Tom Curran


Tom Curran

“For 30 years, the story of that abuse was largely untold,” said Curran, an Emmy® award-winning cinematographer who produced and directed The Silence.

In the decades following the abuses, the Catholic Church denied the accusations of molestation from St. Michael, and other Native villages throughout Alaska. Meanwhile, the victims internalized their anguish, unable to attain any essence of closure for the events from their childhood.

In The Silence, four victims, now adults, tell their stories from childhood, revealing the events that ravaged their lives and their families. To help bring a sense of closure to what happened decades ago, the bishop from Fairbanks, Alaska, visits St. Michael to console the victims, hear their stories and deliver an apology on behalf of the Catholic Church. The bishop’s visit marked the first time the Catholic Church took responsibility for the wrongdoings of Father Endall and Joseph Lundowski.

“It was a story that needed to be told,” Curran said.

One victim, Alberta Steve, recalled how she was told by her molester that if she said anything to anyone, they wouldn’t believe her, because he worked for the church, he worked for God. “He was right, nobody would believe us,” Steve said.

Another victim, Benjamin Andrews, spoke of being molested on a daily basis by Father Endall and Lundowski. Father Endall told Andrews he was becoming closer to God in the process. When Andrews told his father what happened, he was hung upside down, whipped with a belt and ordered never to blame a priest like that. Later that night, his father came home drunk, and pointing a pistol at his family, shot and killed Andrews’ brother. 

“It [The Silence] has not been an easy story to live with for a couple years,” said Curran.

The Silence is Curran’s second documentary. Curran’s first film, Adrift, was a film about his family and the death of his father when Curran was 12. “Adrift allowed me the ability to get in and figure out my history,” he said. “It was a very cathartic experience.”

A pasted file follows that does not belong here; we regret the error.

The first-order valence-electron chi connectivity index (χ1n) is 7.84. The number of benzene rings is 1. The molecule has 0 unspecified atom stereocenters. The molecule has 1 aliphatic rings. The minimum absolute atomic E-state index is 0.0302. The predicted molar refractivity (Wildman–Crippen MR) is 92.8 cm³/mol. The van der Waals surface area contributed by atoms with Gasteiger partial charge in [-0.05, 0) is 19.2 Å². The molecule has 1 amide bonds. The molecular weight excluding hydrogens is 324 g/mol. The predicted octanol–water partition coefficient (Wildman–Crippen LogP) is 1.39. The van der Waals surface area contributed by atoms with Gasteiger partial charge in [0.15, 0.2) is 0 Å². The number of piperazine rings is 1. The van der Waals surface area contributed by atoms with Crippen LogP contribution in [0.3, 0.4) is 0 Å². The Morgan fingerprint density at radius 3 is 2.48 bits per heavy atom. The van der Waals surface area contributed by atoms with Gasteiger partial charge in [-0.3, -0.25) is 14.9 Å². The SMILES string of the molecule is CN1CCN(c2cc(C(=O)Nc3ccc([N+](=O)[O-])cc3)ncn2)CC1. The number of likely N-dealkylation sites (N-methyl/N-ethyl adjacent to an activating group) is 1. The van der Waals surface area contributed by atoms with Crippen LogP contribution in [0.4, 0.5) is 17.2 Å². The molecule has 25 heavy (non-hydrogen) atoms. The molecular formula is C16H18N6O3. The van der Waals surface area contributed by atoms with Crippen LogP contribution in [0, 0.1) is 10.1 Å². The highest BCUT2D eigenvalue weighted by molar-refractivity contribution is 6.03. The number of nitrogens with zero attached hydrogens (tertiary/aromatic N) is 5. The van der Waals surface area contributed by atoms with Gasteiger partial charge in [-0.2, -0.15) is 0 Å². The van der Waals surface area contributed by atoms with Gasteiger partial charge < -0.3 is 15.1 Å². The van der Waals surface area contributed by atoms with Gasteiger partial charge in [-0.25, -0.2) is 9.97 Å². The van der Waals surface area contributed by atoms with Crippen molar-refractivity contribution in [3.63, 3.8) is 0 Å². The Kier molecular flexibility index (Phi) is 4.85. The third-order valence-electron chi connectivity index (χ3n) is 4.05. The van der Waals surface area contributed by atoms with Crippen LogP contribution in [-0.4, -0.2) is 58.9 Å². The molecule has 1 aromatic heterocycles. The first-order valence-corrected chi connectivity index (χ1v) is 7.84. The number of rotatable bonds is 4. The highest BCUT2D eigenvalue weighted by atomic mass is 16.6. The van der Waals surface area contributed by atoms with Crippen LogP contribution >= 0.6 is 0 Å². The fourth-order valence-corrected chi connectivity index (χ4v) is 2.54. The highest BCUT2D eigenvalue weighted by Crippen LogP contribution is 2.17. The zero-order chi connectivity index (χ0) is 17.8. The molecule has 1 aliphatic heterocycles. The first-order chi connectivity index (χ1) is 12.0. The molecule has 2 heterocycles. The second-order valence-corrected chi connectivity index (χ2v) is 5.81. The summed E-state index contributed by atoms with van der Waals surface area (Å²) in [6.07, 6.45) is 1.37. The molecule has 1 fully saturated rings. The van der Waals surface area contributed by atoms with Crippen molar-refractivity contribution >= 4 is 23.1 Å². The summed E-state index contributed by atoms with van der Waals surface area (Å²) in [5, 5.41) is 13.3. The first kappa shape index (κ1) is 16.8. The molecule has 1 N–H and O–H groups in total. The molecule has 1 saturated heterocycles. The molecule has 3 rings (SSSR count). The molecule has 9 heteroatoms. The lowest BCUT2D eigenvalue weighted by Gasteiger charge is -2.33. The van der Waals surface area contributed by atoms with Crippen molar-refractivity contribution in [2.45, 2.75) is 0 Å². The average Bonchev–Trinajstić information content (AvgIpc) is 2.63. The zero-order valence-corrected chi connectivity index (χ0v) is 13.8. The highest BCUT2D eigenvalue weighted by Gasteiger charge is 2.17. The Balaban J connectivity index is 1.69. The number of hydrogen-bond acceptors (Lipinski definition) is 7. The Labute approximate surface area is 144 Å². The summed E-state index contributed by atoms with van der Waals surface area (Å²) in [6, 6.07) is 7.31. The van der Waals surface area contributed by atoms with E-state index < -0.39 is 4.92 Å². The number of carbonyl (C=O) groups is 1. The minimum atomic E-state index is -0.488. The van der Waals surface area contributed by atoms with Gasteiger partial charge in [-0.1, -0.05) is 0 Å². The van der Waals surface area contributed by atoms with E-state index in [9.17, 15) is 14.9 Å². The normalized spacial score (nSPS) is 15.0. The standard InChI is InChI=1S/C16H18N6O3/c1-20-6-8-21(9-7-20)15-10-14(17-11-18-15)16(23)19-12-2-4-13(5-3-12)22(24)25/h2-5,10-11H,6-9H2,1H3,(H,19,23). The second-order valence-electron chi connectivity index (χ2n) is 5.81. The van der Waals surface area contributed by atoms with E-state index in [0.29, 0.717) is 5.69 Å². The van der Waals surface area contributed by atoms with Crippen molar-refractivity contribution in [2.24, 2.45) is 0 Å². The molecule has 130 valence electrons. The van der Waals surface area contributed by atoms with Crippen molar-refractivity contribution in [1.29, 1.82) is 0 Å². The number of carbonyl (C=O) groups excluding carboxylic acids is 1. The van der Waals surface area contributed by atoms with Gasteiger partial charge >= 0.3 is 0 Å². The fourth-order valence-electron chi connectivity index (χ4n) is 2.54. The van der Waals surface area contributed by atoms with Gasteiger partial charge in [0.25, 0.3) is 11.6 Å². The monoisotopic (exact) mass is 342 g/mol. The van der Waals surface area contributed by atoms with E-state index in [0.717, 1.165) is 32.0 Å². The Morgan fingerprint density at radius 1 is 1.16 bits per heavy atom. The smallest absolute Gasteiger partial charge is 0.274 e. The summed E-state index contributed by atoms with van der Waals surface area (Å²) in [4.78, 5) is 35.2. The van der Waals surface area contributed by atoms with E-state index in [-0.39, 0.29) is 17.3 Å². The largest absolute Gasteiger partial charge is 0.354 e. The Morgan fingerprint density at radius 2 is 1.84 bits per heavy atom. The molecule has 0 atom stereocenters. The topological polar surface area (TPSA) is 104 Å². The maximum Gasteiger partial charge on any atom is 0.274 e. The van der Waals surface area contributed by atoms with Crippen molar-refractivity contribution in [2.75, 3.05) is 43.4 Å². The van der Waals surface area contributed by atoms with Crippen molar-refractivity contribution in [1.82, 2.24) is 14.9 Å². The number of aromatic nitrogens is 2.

Based on his own experience, Curran developed an interest in making films that tell stories while unburdening the storytellers from their past. “Telling personal stories, I think, can help people redirect their life,” Curran said. “Art and filmmaking for me personally is the vehicle that helps me do that.”    

As a cinematographer, Curran has filmed seven Iditarod Sled Dog Races and most recently was the director of photography on the reality television series Little People Big World, “Which I was really proud of in the end,” Curran said. The series, he said, offered viewers a slice of life from a dwarf’s perspective.

“It’s the kind of filmmaking I like to be involved in, in terms of intimate stories,” Curran said. “We lived with that family and we filmed in their house... we weren’t on a set.”

For Curran, the most rewarding aspect of filmmaking and cinematography is the increase in self-awareness that is a by-product of each production. 

The Silence, it’s not about me, he said, “but I feel like moving into that territory of what the Church did and what happened to this group of people and how they’re trying to sort out [the events that occurred], to move forward in their lives--it helps you work through stuff in your own personal life.”

The Silence was broadcast as a part of the PBS series, FRONTLINE. Learn more on the web at

Interview by Ben Kreimer

Interview edited by Ben Kreimer with support from Alex Epperson

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